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#176529 - 09/26/00 12:50 PM Re: MZ-2000 - Casio's folly?
Clif Anderson Offline
Member

Registered: 02/17/00
Posts: 532
Do the Casio's transmit their accompaniments over midi. Do the Casio's allow custom styles. I am not sure, but I think the answers to the questions are both "no". Without these features, Casio will continue to be relegated to the low end. Good sounds are important, but that is almost too obvious to mention.

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#176530 - 09/26/00 02:18 PM Re: MZ-2000 - Casio's folly?
Jeff Ganaposki Offline
Member

Registered: 09/09/00
Posts: 31
Loc: Riverdale, GA USA
In my haste, I omitted what I was referring to in the previous post regarding controls versus sound. I didn't mean the signal generation, but the sound quality of the speaker system.
In other words, would it be preferable for CASIO to devote the hardware to user controls or to better speakers & amps.

User reviews: http://www.epinions.com/inst-Keyboards-MZ-2000_Keyboard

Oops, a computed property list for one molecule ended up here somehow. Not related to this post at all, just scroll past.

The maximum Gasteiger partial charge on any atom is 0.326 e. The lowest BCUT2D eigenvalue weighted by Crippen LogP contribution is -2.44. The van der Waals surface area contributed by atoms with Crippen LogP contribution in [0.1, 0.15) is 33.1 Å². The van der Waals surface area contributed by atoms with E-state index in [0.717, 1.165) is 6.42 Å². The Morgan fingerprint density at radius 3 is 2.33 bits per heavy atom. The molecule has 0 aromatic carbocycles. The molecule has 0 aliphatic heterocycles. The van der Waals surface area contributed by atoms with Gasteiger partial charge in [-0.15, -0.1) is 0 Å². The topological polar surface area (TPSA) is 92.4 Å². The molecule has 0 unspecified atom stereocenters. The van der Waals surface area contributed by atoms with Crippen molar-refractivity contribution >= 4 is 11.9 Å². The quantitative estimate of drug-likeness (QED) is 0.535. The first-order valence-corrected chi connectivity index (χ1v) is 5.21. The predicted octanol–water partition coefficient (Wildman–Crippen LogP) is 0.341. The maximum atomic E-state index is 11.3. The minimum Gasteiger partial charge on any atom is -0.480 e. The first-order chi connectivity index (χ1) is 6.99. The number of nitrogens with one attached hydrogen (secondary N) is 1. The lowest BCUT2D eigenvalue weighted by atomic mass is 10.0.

http://www.casiotom.com/board/messages/2586.html

Quote:
Originally posted by Jeff Ganaposki:
"Alstrom, Ed" ealstrom at casio dot com




[This message has been edited by Jeff Ganaposki (edited 09-26-2000).]
_________________________
jetgraphics@yahoo.com

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#176531 - 09/26/00 04:32 PM Re: MZ-2000 - Casio's folly?
Clif Anderson Offline
Member

Registered: 02/17/00
Posts: 532
Hi Jeff

I think most people would demo an arranger for 15 min, and hear the sounds and styles through the onboard amplication and speakers. They would make the purchasing decision based on those factors. So for Casio's bottom line, they are putting the emphasis in the wrong place.

My position is a little off the beaten track. I assume that I cannot buy exactly what I want, so I am willing to add something to the arranger. I would be willing to live without good lead sounds, amplification, and speakers. I can add a Roland 5080 or Triton Rack, and can add powered speakers, maybe Roland PM-3.